Recognise this chap? He’s a fun, lovable but overweight panda from a recent film, who just happens to uncover ‘fists of fury’ in his quest to become a true martial arts master. His name, of course, is
Po… Lu. And he’s from the Dreamworks Gaiam Media film Kung Fu Panda Chop Kick Panda.
Confused? Well, in one of the most blatant film rip offs of our generation, this company has created a character so similar both in design and personality to Dreamworks’ Kung Fu Panda that the only difference appears to be that one doesn’t wear pants.
We stumbled across this DVD in our local Sainsburys, where it sat, awaiting innocent but somewhat rushed parents trying to earn some brownie points with the kids.
Goodtime media have made several of these imitation films, the most notable one being their version of the Little Mermaid, which had video stores across the world tearing out their hair for all the irate parents who brought the wrong one. But the main difference this time is that Little Mermaid, Aladdin and all their other knockoff’s were at least stories that already existed in the public domain; they’re legends or fairy stories that have been around for generations. Kung Fu Panda is an original story, created by Dreamworks, and I doubt they’re flattered by this imitation.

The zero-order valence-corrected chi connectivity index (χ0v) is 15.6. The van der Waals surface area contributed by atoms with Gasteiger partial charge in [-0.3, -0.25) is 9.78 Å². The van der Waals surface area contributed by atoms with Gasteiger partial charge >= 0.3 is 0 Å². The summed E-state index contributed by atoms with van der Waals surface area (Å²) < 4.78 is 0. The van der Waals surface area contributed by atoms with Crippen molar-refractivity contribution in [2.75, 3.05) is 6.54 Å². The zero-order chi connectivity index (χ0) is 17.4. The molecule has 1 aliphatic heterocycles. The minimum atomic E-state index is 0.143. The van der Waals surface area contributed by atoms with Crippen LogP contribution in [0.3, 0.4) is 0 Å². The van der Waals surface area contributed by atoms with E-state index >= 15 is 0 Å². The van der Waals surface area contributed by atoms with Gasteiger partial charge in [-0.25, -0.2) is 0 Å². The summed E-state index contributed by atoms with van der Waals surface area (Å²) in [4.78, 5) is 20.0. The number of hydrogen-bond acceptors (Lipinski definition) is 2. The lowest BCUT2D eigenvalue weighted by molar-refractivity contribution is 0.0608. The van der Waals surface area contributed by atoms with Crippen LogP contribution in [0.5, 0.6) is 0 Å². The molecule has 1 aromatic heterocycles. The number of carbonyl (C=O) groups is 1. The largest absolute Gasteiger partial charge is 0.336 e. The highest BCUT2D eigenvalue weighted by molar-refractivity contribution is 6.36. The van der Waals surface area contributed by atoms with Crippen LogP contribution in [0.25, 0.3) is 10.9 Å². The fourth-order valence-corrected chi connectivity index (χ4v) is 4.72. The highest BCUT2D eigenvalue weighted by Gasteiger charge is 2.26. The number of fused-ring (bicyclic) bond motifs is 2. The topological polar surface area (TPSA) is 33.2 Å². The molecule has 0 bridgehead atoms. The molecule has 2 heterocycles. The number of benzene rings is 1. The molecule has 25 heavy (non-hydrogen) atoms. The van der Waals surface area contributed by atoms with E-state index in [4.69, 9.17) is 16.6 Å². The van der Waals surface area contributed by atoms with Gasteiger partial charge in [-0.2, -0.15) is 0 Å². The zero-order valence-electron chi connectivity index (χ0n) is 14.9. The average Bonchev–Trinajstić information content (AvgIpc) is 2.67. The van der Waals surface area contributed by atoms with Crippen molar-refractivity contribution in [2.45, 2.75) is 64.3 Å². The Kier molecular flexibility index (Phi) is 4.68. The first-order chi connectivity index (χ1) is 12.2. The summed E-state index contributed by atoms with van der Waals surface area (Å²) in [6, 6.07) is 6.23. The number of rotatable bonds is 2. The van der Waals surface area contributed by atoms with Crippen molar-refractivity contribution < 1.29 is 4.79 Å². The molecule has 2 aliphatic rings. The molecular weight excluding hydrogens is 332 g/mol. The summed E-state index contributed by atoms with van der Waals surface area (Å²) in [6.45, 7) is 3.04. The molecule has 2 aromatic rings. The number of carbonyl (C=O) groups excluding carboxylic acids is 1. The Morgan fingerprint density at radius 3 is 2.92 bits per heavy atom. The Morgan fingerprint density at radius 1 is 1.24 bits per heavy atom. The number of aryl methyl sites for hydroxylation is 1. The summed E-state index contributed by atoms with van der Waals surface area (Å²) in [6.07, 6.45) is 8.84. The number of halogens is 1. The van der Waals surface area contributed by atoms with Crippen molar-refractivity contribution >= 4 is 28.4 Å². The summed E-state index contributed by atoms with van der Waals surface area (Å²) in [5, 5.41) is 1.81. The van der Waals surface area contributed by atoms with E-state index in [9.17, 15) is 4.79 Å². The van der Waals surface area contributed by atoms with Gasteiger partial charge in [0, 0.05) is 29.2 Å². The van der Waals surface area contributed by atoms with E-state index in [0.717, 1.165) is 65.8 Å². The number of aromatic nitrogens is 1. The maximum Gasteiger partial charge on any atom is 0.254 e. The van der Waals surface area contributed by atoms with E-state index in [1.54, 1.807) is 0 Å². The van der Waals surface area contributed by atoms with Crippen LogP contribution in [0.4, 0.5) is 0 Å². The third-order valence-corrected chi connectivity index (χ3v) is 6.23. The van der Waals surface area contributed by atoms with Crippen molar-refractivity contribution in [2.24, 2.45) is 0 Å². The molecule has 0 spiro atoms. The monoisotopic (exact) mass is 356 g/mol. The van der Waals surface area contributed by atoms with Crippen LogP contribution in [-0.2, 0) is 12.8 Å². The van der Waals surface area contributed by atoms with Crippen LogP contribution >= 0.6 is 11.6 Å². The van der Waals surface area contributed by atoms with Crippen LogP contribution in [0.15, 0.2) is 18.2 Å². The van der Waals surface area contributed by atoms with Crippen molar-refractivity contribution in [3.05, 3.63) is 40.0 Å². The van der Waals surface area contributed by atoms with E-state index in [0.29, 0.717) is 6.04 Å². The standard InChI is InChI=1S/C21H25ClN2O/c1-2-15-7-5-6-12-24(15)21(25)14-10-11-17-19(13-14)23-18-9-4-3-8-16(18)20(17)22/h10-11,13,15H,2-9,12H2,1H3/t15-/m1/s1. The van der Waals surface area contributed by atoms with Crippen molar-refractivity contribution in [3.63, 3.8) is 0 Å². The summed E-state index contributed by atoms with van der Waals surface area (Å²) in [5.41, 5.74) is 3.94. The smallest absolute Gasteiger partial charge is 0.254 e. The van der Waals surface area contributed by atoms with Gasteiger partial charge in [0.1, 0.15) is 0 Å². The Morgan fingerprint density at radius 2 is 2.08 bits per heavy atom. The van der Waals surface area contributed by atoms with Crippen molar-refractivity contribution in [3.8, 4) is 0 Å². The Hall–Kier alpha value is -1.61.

I don’t know if it’s better or worse that the actual film isn’t CGI at all like the cover makes it look. I haven’t actually seen the film in whole, having decided to keep my £3 for sweeties instead (although apparently it contains a farting monkey, and what’s not to love about that), but this clip from YouTube shows that it’s actually more like a Cartoon Network film in style.
So my question is, how on earth did they get away with this? Dreamworks are a major corporatation with more than one lawyer working for them. Disney have threatened to sue nurseries for using their characters on the walls (in fairness to them, they have to sue in order to keep trademarks in tact). So why have Dreamworks allowed us to come across this in Sainsburys? And why are the official creators of their products still paying them a license fee when clearly they’re happy to have their intellectual copyright taken from them.